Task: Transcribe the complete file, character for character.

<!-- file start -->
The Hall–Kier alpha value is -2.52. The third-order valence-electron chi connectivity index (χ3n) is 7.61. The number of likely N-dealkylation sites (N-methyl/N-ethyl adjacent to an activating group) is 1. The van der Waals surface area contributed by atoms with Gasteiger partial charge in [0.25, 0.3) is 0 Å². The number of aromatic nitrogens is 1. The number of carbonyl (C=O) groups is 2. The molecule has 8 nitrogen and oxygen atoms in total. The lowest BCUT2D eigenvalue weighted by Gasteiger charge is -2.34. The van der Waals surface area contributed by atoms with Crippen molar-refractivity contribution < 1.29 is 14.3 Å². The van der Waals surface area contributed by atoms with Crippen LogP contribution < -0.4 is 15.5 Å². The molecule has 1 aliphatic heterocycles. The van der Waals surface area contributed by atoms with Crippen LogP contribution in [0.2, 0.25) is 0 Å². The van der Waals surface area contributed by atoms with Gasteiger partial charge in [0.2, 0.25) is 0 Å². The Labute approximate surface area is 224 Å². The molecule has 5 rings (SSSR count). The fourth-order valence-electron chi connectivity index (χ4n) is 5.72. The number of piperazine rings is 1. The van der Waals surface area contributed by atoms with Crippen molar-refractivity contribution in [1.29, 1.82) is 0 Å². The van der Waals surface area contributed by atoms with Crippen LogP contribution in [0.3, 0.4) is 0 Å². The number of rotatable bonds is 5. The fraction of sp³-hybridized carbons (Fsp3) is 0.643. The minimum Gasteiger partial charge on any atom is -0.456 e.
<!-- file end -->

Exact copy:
The Hall–Kier alpha value is -2.52. The third-order valence-electron chi connectivity index (χ3n) is 7.61. The number of likely N-dealkylation sites (N-methyl/N-ethyl adjacent to an activating group) is 1. The van der Waals surface area contributed by atoms with Gasteiger partial charge in [0.25, 0.3) is 0 Å². The number of aromatic nitrogens is 1. The number of carbonyl (C=O) groups is 2. The molecule has 8 nitrogen and oxygen atoms in total. The lowest BCUT2D eigenvalue weighted by Gasteiger charge is -2.34. The van der Waals surface area contributed by atoms with Crippen molar-refractivity contribution < 1.29 is 14.3 Å². The van der Waals surface area contributed by atoms with Crippen LogP contribution < -0.4 is 15.5 Å². The molecule has 1 aliphatic heterocycles. The van der Waals surface area contributed by atoms with Crippen LogP contribution in [0.2, 0.25) is 0 Å². The van der Waals surface area contributed by atoms with Gasteiger partial charge in [0.2, 0.25) is 0 Å². The Labute approximate surface area is 224 Å². The molecule has 5 rings (SSSR count). The fourth-order valence-electron chi connectivity index (χ4n) is 5.72. The number of piperazine rings is 1. The van der Waals surface area contributed by atoms with Crippen molar-refractivity contribution in [1.29, 1.82) is 0 Å². The van der Waals surface area contributed by atoms with Crippen LogP contribution in [0.3, 0.4) is 0 Å². The number of rotatable bonds is 5. The fraction of sp³-hybridized carbons (Fsp3) is 0.643. The minimum Gasteiger partial charge on any atom is -0.456 e.